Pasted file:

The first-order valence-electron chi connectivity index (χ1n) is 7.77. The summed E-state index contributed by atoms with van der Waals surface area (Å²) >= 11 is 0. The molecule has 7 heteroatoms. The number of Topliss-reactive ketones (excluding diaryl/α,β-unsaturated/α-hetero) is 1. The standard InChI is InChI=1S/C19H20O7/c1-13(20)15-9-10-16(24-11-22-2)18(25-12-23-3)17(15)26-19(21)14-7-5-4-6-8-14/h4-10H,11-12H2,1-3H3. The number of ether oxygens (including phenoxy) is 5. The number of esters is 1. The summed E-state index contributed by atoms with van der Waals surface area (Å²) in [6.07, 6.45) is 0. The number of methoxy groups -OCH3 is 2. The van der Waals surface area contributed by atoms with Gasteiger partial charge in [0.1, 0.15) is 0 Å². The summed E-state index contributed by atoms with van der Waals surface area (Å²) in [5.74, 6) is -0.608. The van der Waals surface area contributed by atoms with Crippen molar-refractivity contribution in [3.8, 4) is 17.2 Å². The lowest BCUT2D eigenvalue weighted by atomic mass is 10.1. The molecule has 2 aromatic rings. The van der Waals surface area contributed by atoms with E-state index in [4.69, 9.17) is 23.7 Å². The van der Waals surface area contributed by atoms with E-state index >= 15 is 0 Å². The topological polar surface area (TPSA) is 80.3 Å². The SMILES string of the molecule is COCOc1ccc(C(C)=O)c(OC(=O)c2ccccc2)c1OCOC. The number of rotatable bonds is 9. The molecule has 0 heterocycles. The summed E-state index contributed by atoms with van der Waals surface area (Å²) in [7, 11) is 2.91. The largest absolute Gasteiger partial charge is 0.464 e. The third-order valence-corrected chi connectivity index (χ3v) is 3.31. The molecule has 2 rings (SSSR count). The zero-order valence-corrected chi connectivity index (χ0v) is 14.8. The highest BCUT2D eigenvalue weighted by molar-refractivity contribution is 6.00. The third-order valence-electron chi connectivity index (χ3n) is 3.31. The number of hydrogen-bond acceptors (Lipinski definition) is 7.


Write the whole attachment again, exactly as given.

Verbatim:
The first-order valence-electron chi connectivity index (χ1n) is 7.77. The summed E-state index contributed by atoms with van der Waals surface area (Å²) >= 11 is 0. The molecule has 7 heteroatoms. The number of Topliss-reactive ketones (excluding diaryl/α,β-unsaturated/α-hetero) is 1. The standard InChI is InChI=1S/C19H20O7/c1-13(20)15-9-10-16(24-11-22-2)18(25-12-23-3)17(15)26-19(21)14-7-5-4-6-8-14/h4-10H,11-12H2,1-3H3. The number of ether oxygens (including phenoxy) is 5. The number of esters is 1. The summed E-state index contributed by atoms with van der Waals surface area (Å²) in [6.07, 6.45) is 0. The number of methoxy groups -OCH3 is 2. The van der Waals surface area contributed by atoms with Gasteiger partial charge in [0.1, 0.15) is 0 Å². The summed E-state index contributed by atoms with van der Waals surface area (Å²) in [5.74, 6) is -0.608. The van der Waals surface area contributed by atoms with Crippen molar-refractivity contribution in [3.8, 4) is 17.2 Å². The lowest BCUT2D eigenvalue weighted by atomic mass is 10.1. The molecule has 2 aromatic rings. The van der Waals surface area contributed by atoms with E-state index in [4.69, 9.17) is 23.7 Å². The van der Waals surface area contributed by atoms with E-state index >= 15 is 0 Å². The topological polar surface area (TPSA) is 80.3 Å². The SMILES string of the molecule is COCOc1ccc(C(C)=O)c(OC(=O)c2ccccc2)c1OCOC. The number of rotatable bonds is 9. The molecule has 0 heterocycles. The summed E-state index contributed by atoms with van der Waals surface area (Å²) in [7, 11) is 2.91. The largest absolute Gasteiger partial charge is 0.464 e. The third-order valence-corrected chi connectivity index (χ3v) is 3.31. The molecule has 2 rings (SSSR count). The zero-order valence-corrected chi connectivity index (χ0v) is 14.8. The highest BCUT2D eigenvalue weighted by molar-refractivity contribution is 6.00. The third-order valence-electron chi connectivity index (χ3n) is 3.31. The number of hydrogen-bond acceptors (Lipinski definition) is 7.